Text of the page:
It sounds like a humorous made-up cautionary tale about the hypersensitivity surrounding race relations today — except that it’s completely true.
According to the Independent, chess champion Antonio Radic believes his chess channel was temporarily barred from YouTube because of a “glitch” in the algorithm that picked up the “black against white” chess terminology and flagged it as racist content.
Radic, a Croatian chess player who is known as Agadmator to his more than 1 million channel subscribers, was suspended June 28 for supposed “harmful and dangerous” content during a premiere viewing of an interview with grandmaster Hikaru Nakamura.
In a video recounting the shutdown of his channel, Radic explained that his electronic request for appeal after his suspension was almost instantaneously denied, leading him to believe “it was done by an algorithm that maybe heard some keywords that are not appropriate for the current situation in the world and decided to take down the video.”
He theorized that it might have been because of his explanation that “white will always be better” when discussing specific technical moves, and said that of his over 1800 uploads, “it’s pretty much black against white to the death in every video.”
At the time of his suspension, several major cities were dealing with race riots sparked by the death of a black man, George Floyd, in Minneapolis police custody.
Although the Google video platform didn’t specify what caused the suspension and got the channel up and running again within 24 hours, computer scientists from Carnegie Mellon University tested Radic’s overzealous-algorithm theory — and the results were instructive.
YouTube uses both humans and AI to detect racially charged content, but issues can arise when a computer trained to root out racism doesn’t understand that words like”threat” and “attack” along with “black” and “white” can refer to chess pieces and game strategy.
“If they rely on artificial intelligence to detect racist language, this kind of accident can happen,” said Ashiqur KhudaBukhsh, a project scientist at CMU’s Language Technologies Institute.
He and his colleague Rupak Sarkar ran a simulation of their own using a similar speech classifier apparatus to test whether AI would be able to tell the difference between actual racist content and chess terms among 680,000 comments from five other YouTube chess channels.
What they found was that 82 percent of the 1,000 comments flagged by the AI classifiers were incorrectly pulled because of commonly associated chess vocabulary.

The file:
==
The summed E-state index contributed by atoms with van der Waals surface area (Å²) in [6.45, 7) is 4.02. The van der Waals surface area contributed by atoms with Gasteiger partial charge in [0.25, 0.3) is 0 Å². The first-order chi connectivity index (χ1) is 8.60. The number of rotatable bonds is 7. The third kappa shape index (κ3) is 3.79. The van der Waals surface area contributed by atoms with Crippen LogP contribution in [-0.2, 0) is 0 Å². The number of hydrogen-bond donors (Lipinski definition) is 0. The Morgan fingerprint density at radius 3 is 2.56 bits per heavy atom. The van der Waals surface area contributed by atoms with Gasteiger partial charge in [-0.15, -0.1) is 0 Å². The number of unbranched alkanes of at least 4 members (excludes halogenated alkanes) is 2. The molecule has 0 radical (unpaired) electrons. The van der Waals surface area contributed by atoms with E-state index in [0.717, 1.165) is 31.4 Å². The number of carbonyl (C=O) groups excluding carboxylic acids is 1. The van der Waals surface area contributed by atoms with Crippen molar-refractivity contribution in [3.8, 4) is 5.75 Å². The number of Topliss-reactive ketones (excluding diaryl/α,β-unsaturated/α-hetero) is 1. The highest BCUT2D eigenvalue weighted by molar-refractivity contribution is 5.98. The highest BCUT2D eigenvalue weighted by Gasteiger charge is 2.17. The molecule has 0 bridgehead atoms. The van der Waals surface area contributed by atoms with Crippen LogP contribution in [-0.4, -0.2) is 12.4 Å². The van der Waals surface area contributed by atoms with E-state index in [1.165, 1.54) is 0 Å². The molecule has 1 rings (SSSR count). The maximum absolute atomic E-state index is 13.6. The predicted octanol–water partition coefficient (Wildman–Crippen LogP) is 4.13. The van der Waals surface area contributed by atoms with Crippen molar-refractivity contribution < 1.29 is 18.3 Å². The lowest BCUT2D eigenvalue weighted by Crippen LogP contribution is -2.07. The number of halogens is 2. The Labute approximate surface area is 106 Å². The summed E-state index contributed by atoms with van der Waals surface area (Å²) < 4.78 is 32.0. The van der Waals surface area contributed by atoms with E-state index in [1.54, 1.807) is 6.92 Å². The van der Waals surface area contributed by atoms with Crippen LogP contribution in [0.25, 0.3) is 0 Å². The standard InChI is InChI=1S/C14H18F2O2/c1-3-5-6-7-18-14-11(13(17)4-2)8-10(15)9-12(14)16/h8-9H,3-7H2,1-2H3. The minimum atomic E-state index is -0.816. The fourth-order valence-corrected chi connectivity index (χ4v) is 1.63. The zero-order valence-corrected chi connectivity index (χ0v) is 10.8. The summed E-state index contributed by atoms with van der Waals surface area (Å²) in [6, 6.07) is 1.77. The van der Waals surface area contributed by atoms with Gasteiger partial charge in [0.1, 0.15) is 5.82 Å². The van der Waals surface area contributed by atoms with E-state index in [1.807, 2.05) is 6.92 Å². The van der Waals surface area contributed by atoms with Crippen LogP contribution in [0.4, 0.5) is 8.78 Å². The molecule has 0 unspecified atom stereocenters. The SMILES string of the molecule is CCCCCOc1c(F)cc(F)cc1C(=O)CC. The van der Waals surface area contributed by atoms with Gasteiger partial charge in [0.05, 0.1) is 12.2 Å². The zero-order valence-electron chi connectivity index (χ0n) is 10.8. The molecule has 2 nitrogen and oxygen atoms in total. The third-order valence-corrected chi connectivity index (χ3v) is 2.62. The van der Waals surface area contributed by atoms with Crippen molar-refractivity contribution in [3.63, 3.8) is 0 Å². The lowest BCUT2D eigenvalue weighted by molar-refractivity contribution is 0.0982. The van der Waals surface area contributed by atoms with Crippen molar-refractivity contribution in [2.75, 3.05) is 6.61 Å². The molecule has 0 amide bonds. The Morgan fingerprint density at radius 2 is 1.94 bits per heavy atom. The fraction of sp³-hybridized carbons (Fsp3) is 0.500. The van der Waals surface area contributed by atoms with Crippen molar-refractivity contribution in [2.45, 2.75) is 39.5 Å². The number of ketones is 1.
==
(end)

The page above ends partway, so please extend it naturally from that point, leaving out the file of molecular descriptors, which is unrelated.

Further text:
Their findings were published in a paper presented to the Association for the Advancement of AI annual conference last month where the pair was awarded Best Student Abstract Three-Minute Presentation.
While the resolution for the chess channel was ultimately amicable and mostly harmless, what happened underscores two very important shifts in American society and provides a warning about where they intersect.
First, the ugly fact is that race relations today are worse than they’ve been in decades.
In just 10 short months since Floyd’s death, the race-baiters in America have bombarded non-white people with the idea that every slight against them, every disadvantage they face and every failure is the result of a white supremacist conspiracy against them.
This has been advanced through the media and organizations like Black Lives Matter and codified into corporate America through anti-white re-education programs.
The unfortunate results are just as destructive to the supposed victims as they are to the people perceived as the oppressors — resentment, distrust and anger abound.
Second, Big Tech has a stranglehold on everything from the dissemination of information and content right down to the internet infrastructure itself.
They have the power to persuade through targeted content, to silence everyone from former President Donald Trump to a private nobody, and they can even kill the competition to silence dissent for good.
It’s a dangerous combination of these tech companies holding the power to do whatever they please while also adopting a radical racial agenda that increasingly pits one group against one another.
The frightening part is that these problems with AI are similar to the problem with the humans who push that agenda — it’s almost as if they function like a bot that simply spits out “white supremacy” as the answer to every societal ill.
A game like chess can be explained as white versus black, but human society is so much richer and more complex than simply skin color and race — or at least it should be.
This article appeared originally on The Western Journal.
ARTICLE SOURCE: thefederalistpapers.org